Pratt Center

February 9, 2016

Enhanced Business Areas and 25 Kent

Testimony to Community Board 1, Brooklyn
Adam Friedman, Director
Tuesday, February 9th 2016

Thank you for the opportunity to testify today. I’m Adam Friedman, Director of the Pratt Center for Community Development. Pratt Center works in partnership with communities, businesses, and policymakers to build a more equitable and sustainable city. 

Just a few months ago, I stood with the Mayor to support a new industrial policy for New York City. That policy recognized that stable real estate is critical to growing manufacturing businesses and jobs. The Mayor committed to strengthening the City’s IBZs by limiting certain non-industrial uses, but the administration put off implementation pending completion of a study of the North Brooklyn IBZ.

The need to create stable affordable manufacturing space is back at the forefront of today’s hearing on City Planning’s proposal to create special “Enhanced Business Area” districts, and the associated special permit application for 25 Kent Ave. This proposal will be precedent setting, with significant implications for manufacturing businesses and jobs in the majority of the Greenpoint Williamsburg IBZ and in other IBZs citywide.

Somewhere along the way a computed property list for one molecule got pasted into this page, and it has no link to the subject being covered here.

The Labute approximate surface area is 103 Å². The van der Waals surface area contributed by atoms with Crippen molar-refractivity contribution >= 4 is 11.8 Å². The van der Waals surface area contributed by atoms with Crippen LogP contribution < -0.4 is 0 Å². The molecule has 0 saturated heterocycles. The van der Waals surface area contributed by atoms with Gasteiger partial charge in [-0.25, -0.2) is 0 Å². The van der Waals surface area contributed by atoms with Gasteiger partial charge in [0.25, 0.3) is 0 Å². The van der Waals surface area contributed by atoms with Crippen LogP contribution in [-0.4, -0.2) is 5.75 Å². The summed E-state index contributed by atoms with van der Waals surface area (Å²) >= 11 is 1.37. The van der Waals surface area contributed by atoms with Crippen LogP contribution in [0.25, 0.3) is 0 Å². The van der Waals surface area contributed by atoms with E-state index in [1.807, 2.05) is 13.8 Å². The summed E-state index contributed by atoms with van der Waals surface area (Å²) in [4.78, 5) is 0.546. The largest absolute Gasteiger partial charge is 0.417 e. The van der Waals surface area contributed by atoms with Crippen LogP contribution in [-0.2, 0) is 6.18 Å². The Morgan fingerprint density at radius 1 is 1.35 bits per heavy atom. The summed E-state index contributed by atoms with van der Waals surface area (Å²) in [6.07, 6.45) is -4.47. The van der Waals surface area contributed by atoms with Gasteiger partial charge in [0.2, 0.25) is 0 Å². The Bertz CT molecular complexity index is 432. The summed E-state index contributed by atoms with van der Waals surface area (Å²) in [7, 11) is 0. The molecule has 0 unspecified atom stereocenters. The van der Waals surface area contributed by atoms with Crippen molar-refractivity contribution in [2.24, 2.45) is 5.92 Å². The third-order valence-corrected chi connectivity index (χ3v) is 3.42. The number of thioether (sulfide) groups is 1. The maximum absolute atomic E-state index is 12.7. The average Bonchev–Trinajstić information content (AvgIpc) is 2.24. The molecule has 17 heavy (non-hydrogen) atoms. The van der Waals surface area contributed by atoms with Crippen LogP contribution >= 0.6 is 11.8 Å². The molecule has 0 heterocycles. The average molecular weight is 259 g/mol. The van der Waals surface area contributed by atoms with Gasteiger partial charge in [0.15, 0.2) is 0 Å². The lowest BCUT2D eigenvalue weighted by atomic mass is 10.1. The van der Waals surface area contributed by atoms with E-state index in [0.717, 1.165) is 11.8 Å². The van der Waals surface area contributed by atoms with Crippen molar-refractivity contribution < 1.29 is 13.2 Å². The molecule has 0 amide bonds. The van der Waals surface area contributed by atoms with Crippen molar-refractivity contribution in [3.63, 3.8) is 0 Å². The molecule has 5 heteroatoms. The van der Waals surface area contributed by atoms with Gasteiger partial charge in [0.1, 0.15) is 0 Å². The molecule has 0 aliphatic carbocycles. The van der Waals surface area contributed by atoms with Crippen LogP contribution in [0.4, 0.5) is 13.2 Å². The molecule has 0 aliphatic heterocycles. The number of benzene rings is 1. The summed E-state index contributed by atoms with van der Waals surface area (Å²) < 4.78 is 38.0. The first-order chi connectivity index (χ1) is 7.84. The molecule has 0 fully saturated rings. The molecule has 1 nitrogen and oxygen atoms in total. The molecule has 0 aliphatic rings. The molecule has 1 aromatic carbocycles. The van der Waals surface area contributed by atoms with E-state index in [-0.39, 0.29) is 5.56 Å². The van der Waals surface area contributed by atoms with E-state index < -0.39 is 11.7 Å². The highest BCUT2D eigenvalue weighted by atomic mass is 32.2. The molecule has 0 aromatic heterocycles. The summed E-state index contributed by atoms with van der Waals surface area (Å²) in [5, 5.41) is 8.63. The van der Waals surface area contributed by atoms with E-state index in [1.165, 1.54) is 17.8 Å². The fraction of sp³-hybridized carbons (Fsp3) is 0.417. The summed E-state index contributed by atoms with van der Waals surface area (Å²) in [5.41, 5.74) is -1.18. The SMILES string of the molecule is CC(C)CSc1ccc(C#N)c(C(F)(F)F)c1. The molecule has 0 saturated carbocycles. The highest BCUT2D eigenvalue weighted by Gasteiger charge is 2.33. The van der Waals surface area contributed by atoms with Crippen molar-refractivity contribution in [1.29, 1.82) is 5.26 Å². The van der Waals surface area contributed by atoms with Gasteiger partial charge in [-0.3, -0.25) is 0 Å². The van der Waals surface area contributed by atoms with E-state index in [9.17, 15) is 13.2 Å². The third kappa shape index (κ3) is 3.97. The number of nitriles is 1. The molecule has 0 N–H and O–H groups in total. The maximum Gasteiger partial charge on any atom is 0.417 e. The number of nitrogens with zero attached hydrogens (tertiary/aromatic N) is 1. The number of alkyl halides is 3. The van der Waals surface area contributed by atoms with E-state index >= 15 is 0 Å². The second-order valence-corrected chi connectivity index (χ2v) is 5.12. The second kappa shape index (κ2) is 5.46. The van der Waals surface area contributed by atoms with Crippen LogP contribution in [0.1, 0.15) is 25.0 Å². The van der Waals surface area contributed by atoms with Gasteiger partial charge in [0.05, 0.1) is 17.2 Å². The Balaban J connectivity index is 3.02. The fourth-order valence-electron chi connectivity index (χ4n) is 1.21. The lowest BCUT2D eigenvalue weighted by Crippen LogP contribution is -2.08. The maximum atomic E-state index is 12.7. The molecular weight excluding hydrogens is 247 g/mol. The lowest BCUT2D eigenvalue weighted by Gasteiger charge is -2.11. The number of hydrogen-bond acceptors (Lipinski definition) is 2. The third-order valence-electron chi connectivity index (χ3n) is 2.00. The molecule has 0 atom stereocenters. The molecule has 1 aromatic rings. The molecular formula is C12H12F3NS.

The intention behind these proposals is to create a mechanism that supports a mix of office and manufacturing uses within an IBZ. While City Planning and the co-applicants have proposed an innovative cross-subsidy model for a commercial/industrial development, this application is at best premature because the City has not moved forward with its commitment to strengthen the IBZs.

In addition, perhaps because DCP has preempted its own study, the proposed EBA has two major flaws. First, it does not address the critical and challenging problem of how to enforce a developer’s commitments to maintain space for production. Second, it is overly generous in creating a ratio of office to production space.

The ULURP materials provide no information about how the use restrictions are going to be enforced.  Unfortunately, New York has long history of weak and unsuccessful enforcement strategies in mixed use areas. In North Brooklyn the real estate market is extremely hot and the pressure to obtain the highest rents possible will be tremendous.

A good model for better enforcement can be found in San Francisco, which has a very similar “overheated” real estate market. In 2014 they created a cross-subsidy mechanism to stimulate construction of new production space through a special permit process - very similar to what has been proposed here. San Francisco, however, requires that nearly twice as much space be dedicated to production, design and repair uses (PDR) as New York does, and has negotiated for a non-profit organization to own and manage this space to ensure that it remains viable for manufacturing. During negotiations on Hundred Hooper, the first of these mixed use projects to apply, the developer agreed to transfer ownership of a portion of the PDR space to PlaceMade, a new non-profit organization established to provide affordable production space to strengthen San Francisco’s industrial sector.[1]